Pregnant and with significant gaps in her development, she was seen as a serious child protection concern for staff at Southway school in south Leeds.
Added to that the fact she had nowhere comfortable to sleep at night, her future looked grim.
But with a referral to bed charity Zarach – a charity backed by The Independent – and the continued support of her school, she was able to pick up the pieces of her life and finish school with four qualifications, including English and Maths.
“What Zarach managed to do was provide that child with a bed and a bedroom, as well as a safe environment and links to support agencies that her parents would never have been able to do,” said Mr Percival.
“The smile on her face coming into school knowing we’d helped secure that support for her was game-changing. At every point in her life, she felt she had been failed by professionals but she was now comfortable and secure.”
In less than two weeks, The Independent has helped Zarach smash its Christmas appeal target to raise £90,000 by Christmas Eve to fund 500 beds for children in the UK who are currently living without one, as well as toys, chocolate and a supermarket voucher for a festive meal.
The charity fundraises all year round, with beds, pillows, a duvet and bedding costing £150.
Having been founded in 2017 by deputy headteacher Bex Wilson, who set it up after witnessing firsthand the impact of bed poverty, the charity provides disadvantaged children with beds to help improve their mental wellbeing and education.
As principal of Southway, a short-term alternative provider for those with behavioural, social, mental and emotional difficulties, Mr Percival is accustomed to challenging situations and dealing with families in their greatest moment of need.
While he had known about Zarach for several years through his association with Ms Wilson, his school has begun increasingly using their services in recent years as the cost-of-living crisis pushes more people into poverty.
“The levels of need and deprivation I have seen are nothing like what I have seen before in the last 26 years,” he said. “The need that is presented by the young people we work with is so significant.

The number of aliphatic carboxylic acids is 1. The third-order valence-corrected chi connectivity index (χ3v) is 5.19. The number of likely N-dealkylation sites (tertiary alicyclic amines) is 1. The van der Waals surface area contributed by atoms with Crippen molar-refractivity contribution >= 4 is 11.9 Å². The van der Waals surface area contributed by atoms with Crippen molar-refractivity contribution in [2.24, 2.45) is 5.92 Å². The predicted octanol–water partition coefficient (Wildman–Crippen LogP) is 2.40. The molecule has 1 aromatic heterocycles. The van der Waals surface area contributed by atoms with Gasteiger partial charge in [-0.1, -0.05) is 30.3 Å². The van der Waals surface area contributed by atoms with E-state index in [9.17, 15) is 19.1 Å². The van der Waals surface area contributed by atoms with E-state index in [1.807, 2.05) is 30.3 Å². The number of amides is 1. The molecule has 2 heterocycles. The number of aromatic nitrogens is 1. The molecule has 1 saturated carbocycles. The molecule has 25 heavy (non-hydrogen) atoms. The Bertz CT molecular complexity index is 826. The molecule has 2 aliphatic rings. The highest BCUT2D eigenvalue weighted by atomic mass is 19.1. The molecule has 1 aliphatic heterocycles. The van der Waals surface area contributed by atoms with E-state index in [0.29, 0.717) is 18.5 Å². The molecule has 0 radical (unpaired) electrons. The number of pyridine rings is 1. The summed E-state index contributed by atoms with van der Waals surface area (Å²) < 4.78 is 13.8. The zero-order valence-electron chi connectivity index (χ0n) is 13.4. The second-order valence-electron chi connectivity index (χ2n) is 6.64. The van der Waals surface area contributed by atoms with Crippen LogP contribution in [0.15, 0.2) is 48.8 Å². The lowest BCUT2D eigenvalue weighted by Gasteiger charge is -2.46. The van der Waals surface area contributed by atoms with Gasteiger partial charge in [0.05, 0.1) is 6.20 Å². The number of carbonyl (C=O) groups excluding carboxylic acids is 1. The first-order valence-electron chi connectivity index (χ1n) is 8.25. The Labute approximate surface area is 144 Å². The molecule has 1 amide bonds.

“I think everybody lives within their means but disposable cash is no longer available and some of the lives of those in our care can reduce you to tears. We can’t do it all on our own, so to be able to utilise the support of Zarach is fantastic.”
The charity has delivered nearly 3,500 beds this year and will deliver 500 more by Christmas.
According to a recent report by child organisation Barnardo’s, nearly a million children live without a proper bed, and sleep on the floor, the sofa or share with family members.
This comes as the number of children living in relative poverty rises to one in four, while polling by YouGov found that an estimated 336,000 families have been unable to afford to replace or repair their children’s broken beds.
In order to identify families struggling with a lack of available bedding, the charity has formed close relationships with schools and teachers across the north-west of England.
Once receiving a referral from a school, family liaison workers at Zarach will conduct a phone call with the parents before organising a visit to take measurements for a bed to be delivered to the property.
“What we’re seeing in a post-pandemic world is far more complex and challenging behaviour, often undiagnosed but children with significant gaps in their educational and own development,” Mr Percival said. “These are kids that were not engaged throughout the pandemic.
“To be able to work with Zarach to secure a child with the basic expectation of a bed sends a clear message about what our role is. We see the impact of those kids coming in healthier, happier, calmer and with a sense of wellbeing. It doesn’t solve everything but it is such a significant change.
“That smile you see when you see a child coming into school having had a good night’s sleep is unbelievable – that is why we do this job.”
Geordie Greig, Editor-in-Chief of The Independent, said: “The Independent is proud to support Zarach’s campaign. It’s shocking that so many children do not have a bed to call their own, and it’s important to come together to help put that right.”
Lynn Perry MBE, Barnardo’s chief executive said: “Bed poverty is just one aspect of child poverty, yet it starkly illustrates the challenges faced by families not having enough money to afford the essentials needed to raise happy and healthy children.
“Families in crisis are having to prioritise essentials such as food, heating and electricity over things like replacing mouldy bedding or fixing a rotten or broken bed. Children are sharing beds and sleeping on the floor, all of which is affecting their development, attendance at school and mental health.
“We are pleased The Independent is highlighting this issue and helping to address it in the run up to Christmas, sadly a difficult time for many.”
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